News

Houston City Council Reverses Firefighter Layoffs, Demotions

The council vote comes after a recent court ruling struck down Proposition B, which would have mandated pay raises for firefighters.

Mayor Sylvester Turner, left, sitting down, says firefighters deserve raises the city can afford.

 

The Houston City Council on Wednesday voted unanimously to reverse layoffs and demotions of hundreds of firefighters.

In April, 220 firefighters received layoff notices and many more faced demotions as a consequence of Proposition B.

The voter-approved measure would have required the city to pay firefighters the same as police officers of corresponding ranks, but it came without a funding source.

Last month, a judge ruled it unconstitutional, after which Mayor Sylvester Turner declared that no firefighters would be laid off or demoted after all.

The Houston Professional Fire Fighters Association is appealing the judge’s ruling, so could the layoffs be reinstated?

Turner said it’s too soon to say.

“You’re looking at a minimum of a year, maybe more than that,” he said. “So we’ll have to deal with that down the road.”

The president of the firefighters union, Patrick ‘Marty’ Lancton, welcomed the vote but criticized Turner for the “manufactured crisis.”

“In regards to the working conditions, it is status quo of where it was and has been, again, for the past eight, nine years,” Lancton told News 88.7.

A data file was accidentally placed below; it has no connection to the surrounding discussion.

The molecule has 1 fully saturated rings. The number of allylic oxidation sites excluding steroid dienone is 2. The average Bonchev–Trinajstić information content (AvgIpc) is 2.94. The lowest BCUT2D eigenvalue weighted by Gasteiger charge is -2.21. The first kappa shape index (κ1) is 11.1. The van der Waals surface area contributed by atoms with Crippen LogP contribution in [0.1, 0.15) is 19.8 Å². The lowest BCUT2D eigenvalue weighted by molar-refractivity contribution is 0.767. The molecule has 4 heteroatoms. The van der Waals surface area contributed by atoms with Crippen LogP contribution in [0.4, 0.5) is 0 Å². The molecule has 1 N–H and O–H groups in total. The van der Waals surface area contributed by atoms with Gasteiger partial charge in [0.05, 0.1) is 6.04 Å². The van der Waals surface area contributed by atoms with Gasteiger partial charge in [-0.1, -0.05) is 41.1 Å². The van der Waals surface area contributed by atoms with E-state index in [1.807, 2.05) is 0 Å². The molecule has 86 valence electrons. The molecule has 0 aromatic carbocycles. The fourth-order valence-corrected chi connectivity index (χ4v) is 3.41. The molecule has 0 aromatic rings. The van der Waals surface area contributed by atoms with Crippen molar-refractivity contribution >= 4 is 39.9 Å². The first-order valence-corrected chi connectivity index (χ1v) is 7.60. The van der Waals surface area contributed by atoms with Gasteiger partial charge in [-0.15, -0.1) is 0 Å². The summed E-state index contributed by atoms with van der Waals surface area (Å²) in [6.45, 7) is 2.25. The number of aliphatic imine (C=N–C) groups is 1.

He also expressed skepticism toward the mayor.

“If the mayor, in any part of what he is now saying today, was legitimate, he would put it in writing and he would also follow the law,” Lancton said.

He said firefighters should have received more raises as a result of Proposition B and that Turner previously made clear he would not try to claw back the raises the city already gave them.

Turner on Wednesday said those who already received raises can keep them for now – despite the court ruling striking down the measure. But he said he will use the money as a “credit” in future negotiations over firefighter salaries.

“If, for example, if people were to leave the city, retire from the city, then certainly we would have to deduct that from anything that they would be entitled to as they leave the city,” Turner said.

He said firefighters deserve raises the city can afford and that he wants to continue collective bargaining with the union.

Share

Florian Martin

Florian Martin

Business Reporter

Florian Martin is currently the News 88.7 business reporter. Florian’s stories can frequently be heard on other public radio stations throughout Texas and on NPR nationwide. Some of them have earned him awards from Texas AP Broadcasters, the Houston Press Club, National Association of Real Estate Editors, and Public Radio...

More Information